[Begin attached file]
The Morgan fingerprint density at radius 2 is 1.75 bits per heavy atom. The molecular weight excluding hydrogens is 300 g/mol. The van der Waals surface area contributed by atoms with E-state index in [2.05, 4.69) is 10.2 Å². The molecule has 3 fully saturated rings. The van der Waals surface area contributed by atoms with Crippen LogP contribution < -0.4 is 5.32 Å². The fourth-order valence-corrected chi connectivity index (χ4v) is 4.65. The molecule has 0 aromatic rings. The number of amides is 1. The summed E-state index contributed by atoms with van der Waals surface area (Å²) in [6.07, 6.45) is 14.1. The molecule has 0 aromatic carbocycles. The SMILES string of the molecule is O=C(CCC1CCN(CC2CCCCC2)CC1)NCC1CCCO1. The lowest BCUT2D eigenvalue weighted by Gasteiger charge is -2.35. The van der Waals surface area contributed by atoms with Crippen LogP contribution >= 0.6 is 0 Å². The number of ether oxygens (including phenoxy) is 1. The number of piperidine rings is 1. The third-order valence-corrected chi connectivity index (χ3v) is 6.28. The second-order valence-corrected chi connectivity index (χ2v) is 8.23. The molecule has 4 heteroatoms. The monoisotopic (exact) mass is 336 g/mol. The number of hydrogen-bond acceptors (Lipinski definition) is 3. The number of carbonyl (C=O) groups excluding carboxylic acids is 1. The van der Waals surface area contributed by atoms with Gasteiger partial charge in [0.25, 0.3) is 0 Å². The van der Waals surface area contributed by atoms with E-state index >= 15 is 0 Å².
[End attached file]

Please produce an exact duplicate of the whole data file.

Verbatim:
The Morgan fingerprint density at radius 2 is 1.75 bits per heavy atom. The molecular weight excluding hydrogens is 300 g/mol. The van der Waals surface area contributed by atoms with E-state index in [2.05, 4.69) is 10.2 Å². The molecule has 3 fully saturated rings. The van der Waals surface area contributed by atoms with Crippen LogP contribution < -0.4 is 5.32 Å². The fourth-order valence-corrected chi connectivity index (χ4v) is 4.65. The molecule has 0 aromatic rings. The number of amides is 1. The summed E-state index contributed by atoms with van der Waals surface area (Å²) in [6.07, 6.45) is 14.1. The molecule has 0 aromatic carbocycles. The SMILES string of the molecule is O=C(CCC1CCN(CC2CCCCC2)CC1)NCC1CCCO1. The lowest BCUT2D eigenvalue weighted by Gasteiger charge is -2.35. The van der Waals surface area contributed by atoms with Crippen LogP contribution >= 0.6 is 0 Å². The number of ether oxygens (including phenoxy) is 1. The number of piperidine rings is 1. The third-order valence-corrected chi connectivity index (χ3v) is 6.28. The second-order valence-corrected chi connectivity index (χ2v) is 8.23. The molecule has 4 heteroatoms. The monoisotopic (exact) mass is 336 g/mol. The number of hydrogen-bond acceptors (Lipinski definition) is 3. The number of carbonyl (C=O) groups excluding carboxylic acids is 1. The van der Waals surface area contributed by atoms with Gasteiger partial charge in [0.25, 0.3) is 0 Å². The van der Waals surface area contributed by atoms with E-state index >= 15 is 0 Å².